Built to last

Built to last

From Gehry to Zaha Hadid via Sottsass. When architectural genes compete with the world of jewelry.
by Elena Lucia Secchi


Jewelry and architecture: the idea that these two forms of expression have more than one thing in common has no longer

The ‘Torque’ bracelet and ring designed for Tiffany & Co. The ‘Torque’ bracelet and ring designed for Tiffany & Co.

The jade pendant for Tiffany The jade pendant for Tiffany

been a mystery for decades. From the experimentations by Sottsass for Cleto Munari to the incursions of ‘starchitects’ into the world of jewelry such as Zaha Hadid or Frank Gehry. The path may not have been short, yet at its base lies a constant thought: the desire to work against the frameworks imposed by the market in an attempt to oppose product trivialization.

Jewelry and architecture both share a fondness for clean and essential lines, clarity and the sense of beauty. A mission of provocation, a continuous desire to experiment and surprise. A constant pursuit of contrasts and of new materials.

Plastic, metal, iron, everything belonging to one world that can safely migrate to the other. Transforming into the other. After all, art positively thrives on contamination, borrowing and lending. It is no coincidence then that these two forms of expression of the highest human genius have become companions on a long and wonderful journey, where the boundaries of belonging become blurred along a path capable of arousing fascinating perspectives and timeless creations of pure beauty.


As witnessed, for example, with rings designed by architect Zaha Hadid for a collection in collaboration with the Geneva based brand Caspita, drawing inspiration from her slender and sinuous structures, such as the Sun Tower in Kuala Lumpur. This was not her first foray into this field, as the Iraqi-British archistar had already collaborated with Swarovski in 2008.

Also not uncommon in the jewelry world is the transformation of non-precious building materials into base materials for precious ornaments. As Frank Gehry did through his use of polished concrete as the main element of a collection by Tiffany & Co in 2006.

While his friend and colleague, Charles Jencks, one of the giants of landscape design, for Hamilton & Inches created a pendant in silver with, at its center, a green malachite that seems to make reference to his creations; a very British passion as depicted in the Peter Greenaway film, The Draughtsman’s Contract. The jewel was created for charitable purposes: proceeds from its sale were donated to an association dedicated to helping cancer sufferers.

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Collection by Di Meo & Rossetti Collection by Di Meo & Rossetti

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Collection by Di Meo & Rossetti Collection by Di Meo & Rossetti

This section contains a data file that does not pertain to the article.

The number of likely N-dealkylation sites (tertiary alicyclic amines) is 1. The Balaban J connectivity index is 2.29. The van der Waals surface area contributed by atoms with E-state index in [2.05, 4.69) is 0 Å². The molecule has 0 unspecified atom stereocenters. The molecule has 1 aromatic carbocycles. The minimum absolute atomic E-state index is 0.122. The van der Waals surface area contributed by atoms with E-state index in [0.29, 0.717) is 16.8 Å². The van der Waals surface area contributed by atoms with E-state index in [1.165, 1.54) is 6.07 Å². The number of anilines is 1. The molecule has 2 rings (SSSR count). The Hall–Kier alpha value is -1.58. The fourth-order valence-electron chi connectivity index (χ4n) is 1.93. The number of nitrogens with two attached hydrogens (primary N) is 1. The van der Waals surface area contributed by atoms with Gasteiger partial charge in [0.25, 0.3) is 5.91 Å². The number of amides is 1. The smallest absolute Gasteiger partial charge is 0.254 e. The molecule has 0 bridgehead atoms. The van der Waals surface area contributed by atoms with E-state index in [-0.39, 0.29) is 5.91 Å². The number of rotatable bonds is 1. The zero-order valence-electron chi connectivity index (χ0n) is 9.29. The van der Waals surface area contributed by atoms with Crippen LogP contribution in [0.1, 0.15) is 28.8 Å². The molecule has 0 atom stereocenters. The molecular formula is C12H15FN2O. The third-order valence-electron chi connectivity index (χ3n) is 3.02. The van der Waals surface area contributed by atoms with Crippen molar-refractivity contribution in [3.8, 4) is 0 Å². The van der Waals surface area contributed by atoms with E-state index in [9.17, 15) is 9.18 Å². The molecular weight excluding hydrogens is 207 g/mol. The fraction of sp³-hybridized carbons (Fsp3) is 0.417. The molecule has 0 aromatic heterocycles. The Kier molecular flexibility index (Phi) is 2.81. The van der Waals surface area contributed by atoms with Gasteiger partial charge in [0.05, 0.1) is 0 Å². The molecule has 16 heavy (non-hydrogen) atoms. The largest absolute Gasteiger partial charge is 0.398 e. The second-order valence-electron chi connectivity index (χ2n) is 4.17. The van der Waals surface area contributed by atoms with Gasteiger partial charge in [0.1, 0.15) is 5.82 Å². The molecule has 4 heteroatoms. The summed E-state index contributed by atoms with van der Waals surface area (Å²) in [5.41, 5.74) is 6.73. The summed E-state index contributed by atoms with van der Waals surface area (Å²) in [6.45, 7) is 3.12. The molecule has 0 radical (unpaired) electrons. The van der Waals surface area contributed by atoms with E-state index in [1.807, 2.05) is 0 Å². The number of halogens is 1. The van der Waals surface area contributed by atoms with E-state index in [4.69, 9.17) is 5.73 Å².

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Collection by Di Meo & Rossetti Collection by Di Meo & Rossetti

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On the other hand, there are those who draw inspiration from architecture. Such as Ian Douglas who, before turning to Built-to-last_CasadelFasciojewelry, dreamed of a future as an architect. One of his ring collections, in yellow gold, platinum and diamonds, is based on certain world cities he finds particularly fascinating including Beijing, New York, Paris and Bangalore.

‘Golden Gate’ ring by Roberto Coin ‘Golden Gate’ ring by Roberto Coin

While there are those, such as Bulgari for the Mvsa collection, where the soft curved lines of roof tiles of the palaces of Rajasthan are a feature, and Chanel, for some diamond cufflinks, draws inspiration from Manhattan. The ‘city’ is also the protagonist in the collection Cute, by New York designer Yumi Endo who not only draws inspiration from the urban geometry of the American city, but also from other cities in which she has lived.

Meanwhile, Antonio Rossetti and Elviro Di Meo, both architects, with their ring sculpture with emerald cut stones in both yellow and white gold, in various hues, were inspired by an Art Deco feature of the late forties.

Or Alessandro Mendini, another architect, who designed thirteen gold satin and luminous jewels, renamed Enigmatic Stylemes, created with great mastery by the Vicenza based atelier of the Rota brothers. Not to mention Cleto Munari, who in the early eighties, asked a dream team of architects including Ettore Sottsass and Peter Eisenman to create a collection of gold jewelry which has long become a cult.

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Swarovski Swarovski

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Ettore Sottsass for Cleto Munari Ettore Sottsass for Cleto Munari

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And finally, Kuwait born Alanood Al Sabah who made the reverse journey, from architect to jewelery designer, after having established Octium with her husband, in 2009 •

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